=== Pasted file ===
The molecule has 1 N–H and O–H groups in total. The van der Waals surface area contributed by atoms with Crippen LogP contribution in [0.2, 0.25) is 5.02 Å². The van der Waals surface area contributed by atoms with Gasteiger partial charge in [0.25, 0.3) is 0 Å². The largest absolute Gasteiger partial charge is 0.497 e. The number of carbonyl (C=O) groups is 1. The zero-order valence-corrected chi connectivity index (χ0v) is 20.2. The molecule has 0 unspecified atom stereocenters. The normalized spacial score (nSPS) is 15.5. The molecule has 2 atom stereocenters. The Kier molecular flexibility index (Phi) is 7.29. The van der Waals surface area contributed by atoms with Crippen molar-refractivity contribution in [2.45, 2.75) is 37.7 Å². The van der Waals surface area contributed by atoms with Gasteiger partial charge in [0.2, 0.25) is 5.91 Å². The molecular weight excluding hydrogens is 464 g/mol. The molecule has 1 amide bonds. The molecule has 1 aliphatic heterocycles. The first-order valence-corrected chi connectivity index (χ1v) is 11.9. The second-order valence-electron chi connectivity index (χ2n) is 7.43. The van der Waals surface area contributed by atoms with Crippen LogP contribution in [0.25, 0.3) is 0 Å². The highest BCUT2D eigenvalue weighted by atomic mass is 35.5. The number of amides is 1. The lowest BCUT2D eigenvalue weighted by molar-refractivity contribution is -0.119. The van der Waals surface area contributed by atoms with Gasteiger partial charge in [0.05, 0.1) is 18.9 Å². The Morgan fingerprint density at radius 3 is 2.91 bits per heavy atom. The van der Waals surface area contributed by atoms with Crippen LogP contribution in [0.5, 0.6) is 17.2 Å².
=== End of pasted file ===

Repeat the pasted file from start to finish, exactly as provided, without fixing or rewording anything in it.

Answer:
The molecule has 1 N–H and O–H groups in total. The van der Waals surface area contributed by atoms with Crippen LogP contribution in [0.2, 0.25) is 5.02 Å². The van der Waals surface area contributed by atoms with Gasteiger partial charge in [0.25, 0.3) is 0 Å². The largest absolute Gasteiger partial charge is 0.497 e. The number of carbonyl (C=O) groups is 1. The zero-order valence-corrected chi connectivity index (χ0v) is 20.2. The molecule has 0 unspecified atom stereocenters. The normalized spacial score (nSPS) is 15.5. The molecule has 2 atom stereocenters. The Kier molecular flexibility index (Phi) is 7.29. The van der Waals surface area contributed by atoms with Crippen molar-refractivity contribution in [2.45, 2.75) is 37.7 Å². The van der Waals surface area contributed by atoms with Gasteiger partial charge in [0.2, 0.25) is 5.91 Å². The molecular weight excluding hydrogens is 464 g/mol. The molecule has 1 amide bonds. The molecule has 1 aliphatic heterocycles. The first-order valence-corrected chi connectivity index (χ1v) is 11.9. The second-order valence-electron chi connectivity index (χ2n) is 7.43. The van der Waals surface area contributed by atoms with Crippen LogP contribution in [0.25, 0.3) is 0 Å². The highest BCUT2D eigenvalue weighted by atomic mass is 35.5. The number of amides is 1. The lowest BCUT2D eigenvalue weighted by molar-refractivity contribution is -0.119. The van der Waals surface area contributed by atoms with Gasteiger partial charge in [0.05, 0.1) is 18.9 Å². The Morgan fingerprint density at radius 3 is 2.91 bits per heavy atom. The van der Waals surface area contributed by atoms with Crippen LogP contribution in [0.5, 0.6) is 17.2 Å².